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Tue December 3, 2013
Boston Reacts To News Of Late Night MBTA Service
Late-night service is returning to the MBTA—at least for the near future.
Massachusetts Gov. Deval Patrick announced Monday that the MBTA will run all subway trains, light rail, and the 15 most popular bus routes until 3 a.m. on Saturday and Sunday. The one-year pilot program—which Patrick predicts will provide an economic jolt to the local economy—is slated to begin next spring, and may be extended after that.
According to a press release from the governor's office, the late-night expansion will cost approximately $20 million annually. In the first year, the cost will be subsidized by local businesses, including The Boston Globe. The Globe, which broke the story of the expansion in Tuesday's paper, has committed $500,000 in cash and in-kind services to help underwrite the increased hours, a contribution that makes it a "Platinum Sponsor".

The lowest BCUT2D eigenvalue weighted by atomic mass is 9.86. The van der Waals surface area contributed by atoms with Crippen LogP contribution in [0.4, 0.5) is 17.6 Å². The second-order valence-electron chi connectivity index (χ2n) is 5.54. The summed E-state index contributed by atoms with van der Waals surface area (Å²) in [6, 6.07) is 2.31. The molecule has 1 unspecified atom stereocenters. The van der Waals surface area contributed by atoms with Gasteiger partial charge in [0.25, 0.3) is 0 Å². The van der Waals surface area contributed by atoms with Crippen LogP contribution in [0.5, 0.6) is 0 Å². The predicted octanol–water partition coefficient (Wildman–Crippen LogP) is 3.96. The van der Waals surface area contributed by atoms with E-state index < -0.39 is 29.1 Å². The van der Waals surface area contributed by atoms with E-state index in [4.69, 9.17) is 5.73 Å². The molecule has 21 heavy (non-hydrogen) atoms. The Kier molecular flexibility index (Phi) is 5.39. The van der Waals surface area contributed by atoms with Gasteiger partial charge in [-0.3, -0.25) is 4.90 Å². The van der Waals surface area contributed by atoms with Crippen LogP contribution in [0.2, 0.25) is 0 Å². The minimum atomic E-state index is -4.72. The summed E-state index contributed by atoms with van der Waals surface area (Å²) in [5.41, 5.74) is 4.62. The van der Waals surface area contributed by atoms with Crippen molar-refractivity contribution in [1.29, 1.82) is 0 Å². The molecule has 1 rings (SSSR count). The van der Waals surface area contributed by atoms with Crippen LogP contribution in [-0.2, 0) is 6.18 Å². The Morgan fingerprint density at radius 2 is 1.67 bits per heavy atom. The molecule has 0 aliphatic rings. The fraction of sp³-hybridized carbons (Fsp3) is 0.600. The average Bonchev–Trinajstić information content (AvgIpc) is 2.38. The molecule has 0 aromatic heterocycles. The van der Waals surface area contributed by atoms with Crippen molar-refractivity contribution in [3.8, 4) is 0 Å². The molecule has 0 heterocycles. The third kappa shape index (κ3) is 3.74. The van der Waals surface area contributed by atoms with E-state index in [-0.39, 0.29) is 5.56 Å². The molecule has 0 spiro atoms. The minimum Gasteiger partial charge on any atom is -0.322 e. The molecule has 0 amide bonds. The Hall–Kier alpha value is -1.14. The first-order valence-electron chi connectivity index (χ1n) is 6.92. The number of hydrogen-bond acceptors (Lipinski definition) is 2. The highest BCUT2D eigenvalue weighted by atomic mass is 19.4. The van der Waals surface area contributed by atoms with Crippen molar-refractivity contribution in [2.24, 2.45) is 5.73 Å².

The T currently ends service at 1 a.m., much to the chagrin of people who point out that bars and restaurants close at 2 a.m. Workers in the state's tech industry also say they tend to work unconventional hours. Gov. Patrick has previously argued that hat service-sector employees who work late into the night are ill served by the T's current timetable.
In Copley Square Tuesday, response to the T's expanded late-night hours was largely enthusiastic.
"The bars get out later than the train runs—that's like promoting drunk driving," said Kris Norton. "I think it's great…. I'll probably be more likely to go out more often."
"It’ll obviously help businesses, and commuters in general, because a lot of people work much longer than the 1 am/1:30 a.m. closing time," said Osa Aim. "People will have a much cheaper and safer way to get home."
If the upcoming pilot program is popular enough to be extended, the state said today, late-night fares may be increased to help cover the cost of service.
A previous effort to provide late night bus service failed due to low ridership.
Material from the Associated Press was used in this report.
Watch the segment on Greater Boston: